Here are basic elements for a less expensive housing plan


Here are basic elements for a less expensive housing plan

The idea of ​​owning a home remains a pipe dream for many Kenyans. With current annual housing demand of 250,000 units (according to Habitat for Humanity) and an estimated supply of 50,000 units, there is a housing deficit of two million units, which equates to a shortfall by 80%.

This shortage is most evident in Nairobi where people are not only unable to buy houses but also to create their own units due to high costs.

Interestingly, only about 2% of formally built houses target low-income families (Habitat for Humanity), resulting in most of Kenya’s urban population living in informal settlements.

With the continuing rise in prices of land, materials and the cost of construction, there is a fundamental problem of affordability, in that not all households can buy or rent housing of acceptable standards for their needs.

According to the Fiscal Policy Statement (BPS) 2020, the Treasury noted that 10 million Kenyans live in slums, representing 21.2% of the 47 million population at the 2019 census.

Nairobi leads with 36% of its population living in shacks. The high number of slum dwellers and people surviving in unsafe and inadequate housing presents an opportunity for the Government of Kenya to facilitate the provision of adequate and affordable housing options to low-income people.

This would provide an alternative to informal urban settlements and allow Wanjiku to own a home.

The Affordable Housing Program (AHP) is an ongoing initiative of the Kenyan government. As one of the pillars of the Big 4 Agenda. AHP works to ensure that low and middle income households have access to decent and affordable housing.

While the government has taken a very bold step to provide affordable housing, some key factors need to be considered to make it a success and ensure that all Kenyans can afford a modern and decent home.

It is very important to look at affordable housing from a sustainability perspective. This combines green components such as energy-efficient building design and renewable energy to simultaneously reduce residents’ energy loads while increasing community resilience.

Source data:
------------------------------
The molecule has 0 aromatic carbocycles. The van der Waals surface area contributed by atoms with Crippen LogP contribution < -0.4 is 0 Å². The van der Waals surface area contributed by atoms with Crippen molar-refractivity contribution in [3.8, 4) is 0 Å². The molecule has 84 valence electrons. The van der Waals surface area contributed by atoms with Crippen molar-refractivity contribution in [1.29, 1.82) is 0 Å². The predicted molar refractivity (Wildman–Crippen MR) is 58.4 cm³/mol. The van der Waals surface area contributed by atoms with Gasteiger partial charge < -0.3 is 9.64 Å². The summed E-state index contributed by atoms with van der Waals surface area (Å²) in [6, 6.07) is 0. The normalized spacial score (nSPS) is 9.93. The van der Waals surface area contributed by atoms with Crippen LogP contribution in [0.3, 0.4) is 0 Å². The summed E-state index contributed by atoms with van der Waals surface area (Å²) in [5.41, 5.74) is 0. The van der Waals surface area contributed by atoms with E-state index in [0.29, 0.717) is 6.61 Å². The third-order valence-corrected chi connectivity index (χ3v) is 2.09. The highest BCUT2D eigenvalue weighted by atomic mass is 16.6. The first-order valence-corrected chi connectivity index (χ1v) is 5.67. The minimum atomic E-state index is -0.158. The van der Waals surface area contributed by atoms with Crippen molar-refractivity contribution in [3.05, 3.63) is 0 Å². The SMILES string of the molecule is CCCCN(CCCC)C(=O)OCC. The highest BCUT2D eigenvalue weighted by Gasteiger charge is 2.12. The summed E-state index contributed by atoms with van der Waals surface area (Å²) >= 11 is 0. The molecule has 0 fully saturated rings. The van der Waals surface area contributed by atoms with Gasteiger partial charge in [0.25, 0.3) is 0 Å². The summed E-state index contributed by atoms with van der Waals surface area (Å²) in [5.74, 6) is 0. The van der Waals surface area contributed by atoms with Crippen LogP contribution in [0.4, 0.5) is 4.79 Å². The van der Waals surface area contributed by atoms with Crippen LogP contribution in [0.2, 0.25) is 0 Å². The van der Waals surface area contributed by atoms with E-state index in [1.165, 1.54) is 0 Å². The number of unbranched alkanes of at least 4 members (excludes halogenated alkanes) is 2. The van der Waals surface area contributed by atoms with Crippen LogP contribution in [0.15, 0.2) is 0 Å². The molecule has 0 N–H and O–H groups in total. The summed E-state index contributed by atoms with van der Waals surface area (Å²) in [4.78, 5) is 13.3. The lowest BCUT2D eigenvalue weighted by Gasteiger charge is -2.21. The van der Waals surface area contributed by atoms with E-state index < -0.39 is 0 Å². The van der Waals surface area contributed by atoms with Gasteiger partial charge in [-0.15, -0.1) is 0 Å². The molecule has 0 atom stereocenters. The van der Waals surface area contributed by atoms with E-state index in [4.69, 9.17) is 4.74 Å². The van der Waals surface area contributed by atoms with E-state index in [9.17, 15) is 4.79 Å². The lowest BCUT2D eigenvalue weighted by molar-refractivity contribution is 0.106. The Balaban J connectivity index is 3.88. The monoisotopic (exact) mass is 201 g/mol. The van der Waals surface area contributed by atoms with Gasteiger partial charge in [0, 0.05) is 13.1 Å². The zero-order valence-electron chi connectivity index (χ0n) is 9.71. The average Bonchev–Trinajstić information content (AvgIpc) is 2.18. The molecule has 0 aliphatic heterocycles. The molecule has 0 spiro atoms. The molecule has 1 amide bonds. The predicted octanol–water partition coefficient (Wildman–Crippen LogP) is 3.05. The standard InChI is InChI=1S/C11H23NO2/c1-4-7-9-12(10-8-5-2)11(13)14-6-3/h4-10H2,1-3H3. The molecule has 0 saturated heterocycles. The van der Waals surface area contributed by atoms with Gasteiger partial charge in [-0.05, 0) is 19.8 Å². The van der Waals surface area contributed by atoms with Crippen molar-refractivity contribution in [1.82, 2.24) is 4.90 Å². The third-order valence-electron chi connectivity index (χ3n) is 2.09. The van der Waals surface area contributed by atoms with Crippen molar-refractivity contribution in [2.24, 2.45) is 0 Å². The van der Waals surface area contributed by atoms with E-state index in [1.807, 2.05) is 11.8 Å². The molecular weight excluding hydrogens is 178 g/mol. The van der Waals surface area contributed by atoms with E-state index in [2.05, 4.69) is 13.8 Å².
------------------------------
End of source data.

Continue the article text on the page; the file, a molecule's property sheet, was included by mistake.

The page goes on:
It is important to note that sustainability does not only cover the development of the project, but also encompasses the property management of the properties.

From our experience as property managers, we have found that many landlords struggle to afford monthly service fees for maintaining common areas of the property and amenities such as water storage, generators, sidewalks, elevators, etc. task would be to introduce income-generating projects within the property.

For example, the construction of front shops, a gym or parking management services. Fees collected can be used to maintain general area services, reducing the monthly service cost for owners.

The location of housing projects is of equal importance in making homes affordable. Although the affordability range was reluctantly set at 3 million to 4 million shillings, such pricing, for example, may not be ideal for people based outside major urban centers or those on low incomes.

A good example of this is to look at the recently launched affordable housing project in Bondeni, County Nakuru, where houses are expected to cost between 1.5 and 4.2 million shillings.

This project has raised affordability issues, with local communities in the area feeling that the houses are well beyond the reach of the local community.

I think it’s crucial to also look at affordability from a rent perspective. Much of the labor force is in the informal sector and may have insufficient finances to cover the down payment required to secure a house.

Through our real estate advisory team, we can help people with limited financial resources access safe and affordable housing in supportive and inclusive communities by offering rent-to-own options that, in the long term, will help to become owners.

At LASER Property Services, we have also served on various Affordable Housing Task Forces because we believe in improving access to affordable housing and improving living standards.

The writer is the executive director of LASER Property Services